Elephant hawk moth and caterpillar

David Chapman

August is a good time to spot the caterpillar of the fuchsia and olive-coloured elephant hawkmoth, says writer and photographer David Chapman

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During August you might notice an unusual caterpillar munching its way through the foliage in your garden, particularly if you have a fuchsia.

The caterpillar that I am thinking of should technically be referred to as a larva since it is the offspring of a moth rather than a butterfly and this is a big one!

The moth in question is called an 'elephant hawkmoth'.  Hawkmoths are large moths with a fast and strong flight; there are nine species resident in Britain and probably a further eight which occur as migrants.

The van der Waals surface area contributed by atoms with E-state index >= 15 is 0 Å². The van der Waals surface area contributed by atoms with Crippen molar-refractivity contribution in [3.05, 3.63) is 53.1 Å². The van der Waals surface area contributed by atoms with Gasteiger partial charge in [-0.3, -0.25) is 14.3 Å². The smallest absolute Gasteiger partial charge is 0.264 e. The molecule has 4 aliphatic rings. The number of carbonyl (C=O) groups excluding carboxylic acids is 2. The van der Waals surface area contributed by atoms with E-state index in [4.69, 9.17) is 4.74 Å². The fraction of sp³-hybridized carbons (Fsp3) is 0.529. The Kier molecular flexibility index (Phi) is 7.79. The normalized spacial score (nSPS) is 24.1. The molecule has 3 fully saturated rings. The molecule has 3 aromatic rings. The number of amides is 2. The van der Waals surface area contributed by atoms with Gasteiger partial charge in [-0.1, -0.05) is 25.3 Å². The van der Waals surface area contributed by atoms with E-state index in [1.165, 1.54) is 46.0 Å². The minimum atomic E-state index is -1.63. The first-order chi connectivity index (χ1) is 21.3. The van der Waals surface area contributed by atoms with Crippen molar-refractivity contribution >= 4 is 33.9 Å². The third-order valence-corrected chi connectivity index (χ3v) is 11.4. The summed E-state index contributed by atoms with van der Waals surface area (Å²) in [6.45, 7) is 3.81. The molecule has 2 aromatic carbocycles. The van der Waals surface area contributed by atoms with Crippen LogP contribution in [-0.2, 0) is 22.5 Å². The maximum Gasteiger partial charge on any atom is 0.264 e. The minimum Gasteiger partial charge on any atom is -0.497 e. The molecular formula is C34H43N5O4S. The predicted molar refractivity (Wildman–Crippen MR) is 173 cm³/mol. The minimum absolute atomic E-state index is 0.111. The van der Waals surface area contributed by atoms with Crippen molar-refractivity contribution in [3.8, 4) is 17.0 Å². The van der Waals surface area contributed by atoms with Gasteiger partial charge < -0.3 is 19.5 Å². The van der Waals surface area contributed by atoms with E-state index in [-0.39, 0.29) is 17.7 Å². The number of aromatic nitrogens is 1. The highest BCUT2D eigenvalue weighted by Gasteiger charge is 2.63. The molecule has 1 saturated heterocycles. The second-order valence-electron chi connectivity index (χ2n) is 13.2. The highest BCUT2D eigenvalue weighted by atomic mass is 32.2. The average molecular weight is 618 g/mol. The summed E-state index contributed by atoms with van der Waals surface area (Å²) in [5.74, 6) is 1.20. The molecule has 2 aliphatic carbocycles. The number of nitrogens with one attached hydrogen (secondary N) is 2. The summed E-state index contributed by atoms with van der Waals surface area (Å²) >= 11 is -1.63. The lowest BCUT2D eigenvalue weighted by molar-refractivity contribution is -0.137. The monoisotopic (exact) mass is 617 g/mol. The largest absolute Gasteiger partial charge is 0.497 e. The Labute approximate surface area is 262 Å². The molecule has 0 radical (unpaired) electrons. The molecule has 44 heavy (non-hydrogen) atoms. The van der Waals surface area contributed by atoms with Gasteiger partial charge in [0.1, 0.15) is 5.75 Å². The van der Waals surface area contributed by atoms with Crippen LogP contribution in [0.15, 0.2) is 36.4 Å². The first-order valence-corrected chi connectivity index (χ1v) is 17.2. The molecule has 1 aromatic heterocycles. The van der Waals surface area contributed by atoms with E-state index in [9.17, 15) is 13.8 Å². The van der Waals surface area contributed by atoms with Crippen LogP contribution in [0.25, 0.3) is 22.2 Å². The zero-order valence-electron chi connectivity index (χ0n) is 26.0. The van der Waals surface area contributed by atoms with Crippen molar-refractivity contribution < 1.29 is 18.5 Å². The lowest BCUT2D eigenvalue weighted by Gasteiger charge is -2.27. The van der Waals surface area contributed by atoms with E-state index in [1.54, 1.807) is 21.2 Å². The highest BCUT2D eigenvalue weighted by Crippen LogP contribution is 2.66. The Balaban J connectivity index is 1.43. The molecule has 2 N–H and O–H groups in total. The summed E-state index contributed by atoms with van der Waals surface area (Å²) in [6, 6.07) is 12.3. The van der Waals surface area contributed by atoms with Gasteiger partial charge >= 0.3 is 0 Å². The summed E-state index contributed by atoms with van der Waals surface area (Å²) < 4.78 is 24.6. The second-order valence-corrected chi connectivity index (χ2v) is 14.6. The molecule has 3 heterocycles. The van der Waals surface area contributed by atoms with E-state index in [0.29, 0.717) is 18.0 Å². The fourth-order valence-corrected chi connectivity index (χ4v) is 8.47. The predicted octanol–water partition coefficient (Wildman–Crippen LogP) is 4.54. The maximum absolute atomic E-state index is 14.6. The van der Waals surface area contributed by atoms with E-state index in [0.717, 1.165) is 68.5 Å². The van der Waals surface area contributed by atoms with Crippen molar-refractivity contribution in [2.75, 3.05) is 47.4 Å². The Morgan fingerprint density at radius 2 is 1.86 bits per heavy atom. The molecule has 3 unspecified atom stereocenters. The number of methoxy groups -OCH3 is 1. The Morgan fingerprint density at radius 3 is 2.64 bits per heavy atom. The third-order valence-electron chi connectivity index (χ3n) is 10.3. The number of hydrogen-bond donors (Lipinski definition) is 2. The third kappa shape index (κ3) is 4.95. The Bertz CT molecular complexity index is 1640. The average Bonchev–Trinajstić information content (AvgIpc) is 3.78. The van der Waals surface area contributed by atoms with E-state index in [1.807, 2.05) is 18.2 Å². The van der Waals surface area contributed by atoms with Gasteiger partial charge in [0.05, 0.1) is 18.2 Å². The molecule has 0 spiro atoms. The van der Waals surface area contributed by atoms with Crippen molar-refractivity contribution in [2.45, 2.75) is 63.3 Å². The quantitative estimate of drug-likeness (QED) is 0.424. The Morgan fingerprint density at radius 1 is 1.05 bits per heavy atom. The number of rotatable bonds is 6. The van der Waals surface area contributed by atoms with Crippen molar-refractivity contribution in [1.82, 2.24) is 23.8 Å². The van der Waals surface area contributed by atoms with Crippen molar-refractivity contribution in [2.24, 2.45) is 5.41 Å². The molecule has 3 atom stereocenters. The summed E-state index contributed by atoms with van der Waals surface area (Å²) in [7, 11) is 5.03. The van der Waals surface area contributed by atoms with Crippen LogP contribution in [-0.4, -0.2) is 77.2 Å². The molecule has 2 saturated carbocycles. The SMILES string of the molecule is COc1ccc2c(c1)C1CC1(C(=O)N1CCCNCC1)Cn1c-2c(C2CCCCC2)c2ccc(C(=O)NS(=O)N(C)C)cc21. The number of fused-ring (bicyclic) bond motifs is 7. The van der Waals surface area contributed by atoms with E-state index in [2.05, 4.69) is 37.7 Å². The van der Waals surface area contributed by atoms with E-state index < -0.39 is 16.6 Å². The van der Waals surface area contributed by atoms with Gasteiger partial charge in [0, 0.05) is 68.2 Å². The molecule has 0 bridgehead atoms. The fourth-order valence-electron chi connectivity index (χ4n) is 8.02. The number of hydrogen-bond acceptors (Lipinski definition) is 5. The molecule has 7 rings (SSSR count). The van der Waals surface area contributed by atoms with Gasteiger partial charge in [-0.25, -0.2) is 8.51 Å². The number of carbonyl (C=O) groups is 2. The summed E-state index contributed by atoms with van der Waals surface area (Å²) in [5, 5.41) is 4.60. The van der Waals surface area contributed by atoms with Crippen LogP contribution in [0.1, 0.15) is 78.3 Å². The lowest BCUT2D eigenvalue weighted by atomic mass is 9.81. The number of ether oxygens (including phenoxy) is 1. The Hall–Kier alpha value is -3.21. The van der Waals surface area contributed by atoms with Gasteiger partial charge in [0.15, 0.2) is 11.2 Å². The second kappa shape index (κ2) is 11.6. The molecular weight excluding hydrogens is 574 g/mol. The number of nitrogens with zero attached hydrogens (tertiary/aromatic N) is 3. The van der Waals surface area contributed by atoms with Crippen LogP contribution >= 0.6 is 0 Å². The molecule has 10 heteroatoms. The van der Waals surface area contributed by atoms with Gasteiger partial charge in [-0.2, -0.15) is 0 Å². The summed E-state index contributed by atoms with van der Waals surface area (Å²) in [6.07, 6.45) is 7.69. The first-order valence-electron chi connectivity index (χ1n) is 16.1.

The elephant hawkmoth gets its name from the appearance of its larva, not because it is big but because it has a long, trunk-like nose.

However, when the larva senses danger it can withdraw its trunk creating a slightly more bulbous head shape; this is when the large eye-like markings on either side of its head can give the impression of a much more imposing creature to scare off potential predators.

During August we are probably more likely to see the larva than the adult form of the elephant hawkmoth but it is worth looking around any outside lights for one of these colourful insects. The adult is about 4 cm long and its markings are a combination of olive green and pink.

Find out more about fascinating British moths.

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